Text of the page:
Buddhist Heritage Sites in India
Buddhist Heritage Sites in India
May 19, 2022
Every civilization and nation is molded through its culture, traditions, and intellect. India is known worldwide for its diverse cultural heritage that constitutes its building blocks. The advent of Buddhism in the 6th Century BCE is one such phrase that has not only shaped the spiritual history of India but also its intellectual culture. Siddhartha Gautam, who later came to be known as Gautama Buddha, was the son of a ruler of the Sakya clan. Upon confrontation with the plight of the common people in his kingdom, Siddhartha decided to renounce his wealth and comfort and adopted the life of an ascetic.
Stone Sculpture of Buddha
Heritage Sites associated with Buddha’s Life
Purnima or the full moon night of Vaisakh is an important event associated with the life of Buddha. He was born and attained enlightenment and parinirvana all on Purnima. While his teachings have been propagated across the globe, there are four geographical locations that are given utmost reverence – Lumbini (his birthplace), Bodh Gaya (where he attained enlightenment), Sarnath (delivered his first sermon), and Kushinagar (where he attained mahaparinirvana).
- Lumbini (Nepal)
One of the most important pilgrimage sites, Lumbini is the birthplace of Gautama Buddha. Emperor Ashoka built the Ashokan Pillar here upon his visit. The pillar’s inions testify to the historical significance of the place and document its importance as Buddha’s birthplace. A World Heritage Site, the complex includes the Shakya Tank, the remains of Maya Devi Temple, and the Ashokan Pillar. It also contains various stupas (memorial shrines) and viharas (residential monasteries) and Maya Devi pond. The museum within the complex displays artefacts from the Mauryan and Kushana periods.
Lumbini, the Birthplace of Gautam Buddha
- Bodh Gaya (Bihar)
Bodh Gaya, a small town in Bihar, India, reverberates with rich cultural heritage. Birthplace of Buddhism and the place where Buddha attained enlightenment, Bodh Gaya not only attracts Buddhist pilgrims but people from across the world to admire the marvelous Maha Bodhi Temple and the hallowed Bodhi Tree. The Maha Bodhi temple is one of the few remaining brick structures that also make it an architectural marvel of late-Gupta period. The Bodhi Tree which is currently planted in the west of the temple complex was supposedly planted by Emperor Ashoka. The tree resonates with the overall tranquil environment of the complex and conveys a sense of calm and peace. Apart from the main temple and the Bodhi tree, there are numerous structures and stupas associated with the life of Buddha and a Lotus Pond that is located just outside the enclosure. The temple complex was included in the World Heritage Site list in the year 2002.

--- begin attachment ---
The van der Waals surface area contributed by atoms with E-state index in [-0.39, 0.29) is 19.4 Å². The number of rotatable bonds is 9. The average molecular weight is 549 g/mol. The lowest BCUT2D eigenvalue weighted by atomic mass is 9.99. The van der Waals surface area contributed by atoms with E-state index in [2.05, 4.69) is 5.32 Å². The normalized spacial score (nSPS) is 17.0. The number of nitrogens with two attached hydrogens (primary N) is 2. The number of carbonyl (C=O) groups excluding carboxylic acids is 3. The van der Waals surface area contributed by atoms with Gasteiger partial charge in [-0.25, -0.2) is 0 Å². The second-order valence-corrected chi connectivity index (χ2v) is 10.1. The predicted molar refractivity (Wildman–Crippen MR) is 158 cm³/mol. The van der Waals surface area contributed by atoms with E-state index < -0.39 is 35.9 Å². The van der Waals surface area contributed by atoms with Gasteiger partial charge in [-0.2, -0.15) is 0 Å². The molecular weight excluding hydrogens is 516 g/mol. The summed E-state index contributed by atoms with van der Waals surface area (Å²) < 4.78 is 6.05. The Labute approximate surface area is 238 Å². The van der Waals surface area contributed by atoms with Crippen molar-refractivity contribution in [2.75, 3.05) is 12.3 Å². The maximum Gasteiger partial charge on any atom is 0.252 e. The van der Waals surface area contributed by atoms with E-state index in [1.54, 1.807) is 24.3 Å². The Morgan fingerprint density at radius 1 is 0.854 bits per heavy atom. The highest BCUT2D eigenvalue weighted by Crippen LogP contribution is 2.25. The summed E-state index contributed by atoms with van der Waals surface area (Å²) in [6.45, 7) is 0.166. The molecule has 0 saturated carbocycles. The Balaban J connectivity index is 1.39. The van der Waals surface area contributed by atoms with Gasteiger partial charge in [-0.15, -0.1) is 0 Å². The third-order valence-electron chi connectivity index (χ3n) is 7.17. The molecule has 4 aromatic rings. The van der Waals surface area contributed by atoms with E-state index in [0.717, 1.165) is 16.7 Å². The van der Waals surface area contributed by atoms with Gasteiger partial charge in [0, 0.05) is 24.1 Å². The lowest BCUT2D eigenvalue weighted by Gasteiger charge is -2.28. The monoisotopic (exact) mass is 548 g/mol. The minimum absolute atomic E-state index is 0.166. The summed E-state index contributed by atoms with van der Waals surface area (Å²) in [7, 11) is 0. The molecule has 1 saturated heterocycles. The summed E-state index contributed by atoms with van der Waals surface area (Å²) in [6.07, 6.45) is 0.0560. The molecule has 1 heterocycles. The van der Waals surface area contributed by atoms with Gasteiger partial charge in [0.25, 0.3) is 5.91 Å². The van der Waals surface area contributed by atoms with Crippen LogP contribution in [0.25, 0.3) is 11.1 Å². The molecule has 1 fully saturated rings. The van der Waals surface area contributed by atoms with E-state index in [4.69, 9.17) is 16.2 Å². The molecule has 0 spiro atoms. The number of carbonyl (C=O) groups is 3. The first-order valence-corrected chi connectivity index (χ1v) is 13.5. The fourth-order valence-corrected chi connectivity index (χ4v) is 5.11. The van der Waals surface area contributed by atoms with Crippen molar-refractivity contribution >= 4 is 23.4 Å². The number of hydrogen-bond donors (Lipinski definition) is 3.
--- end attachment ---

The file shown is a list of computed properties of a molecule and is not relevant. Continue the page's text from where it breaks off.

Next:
Hon'ble Prime Minister at Maha Bodhi Temple, Bodh Gaya
- Sarnath (Uttar Pradesh)
Located 10 km northeast of the holy city of Varanasi, Uttar Pradesh, India, Sarnath is an important pilgrim center for Buddhists. It was the lush green lawns of the Deer Park where Gautama Buddha preached his first sermon on Dharmachakraparavartana or the Wheel of Law. The place also witnessed the formation of the Buddhist Sangha (disciples of Buddha). It is believed that in 249 BCE, Emperor Ashoka built the Dhameka Stupa here at Sarnath. He also erected another Ashokan Pillar here, with four lions facing the four directions. The pillar is currently displayed at the Sarnath Museum. The Sarnath Museum is the oldest on-site museum of the Archaeological Survey of India and it proudly exhibits sculptures, inions, paintings, etc., that highlight the glorious heritage of Sarnath. The ancient archaeological site of Sarnath has been suggested by the Archaeological Survey of India to be included in the World Heritage Sites list in 1998 and currently is on the tentative list of UNESCO.
Buddhist Monks at Sarnath
It was the town of Kushinagar in present-day Uttar Pradesh where Gautama Buddha gave his last sermon and attained Mahaparinirvana. One finds mention of the town in memoirs and travelogues of Chinese travelers Fa Hien and Hien Tsang who visited Kushinagar. It is through their documentation that various excavations were done that yielded findings of the site. Buddha attained Mahaparinirvana in 486 BC and was cremated at Ramabhar, Kushinagar. His remains were then collected in eight urns and distributed to various stupas. The Mahaparinirvana Temple, which is in the ruins of 5th Century BCE monasteries, is one of the most important structures here. The temple has an approximately 6 meters long statue of Buddha in a reclining position. Apart from this, there are various other structures such as the Mathakuar shrine and the 49 feet long Ramabhar Stupa (currently a brick mound) where Buddha was cremated. The Hiranyavati river provides a serene environment and complements the tranquil atmosphere of Kushinagar.
Statue of Buddha at Mahaparinirvana Temple, Kushinagar
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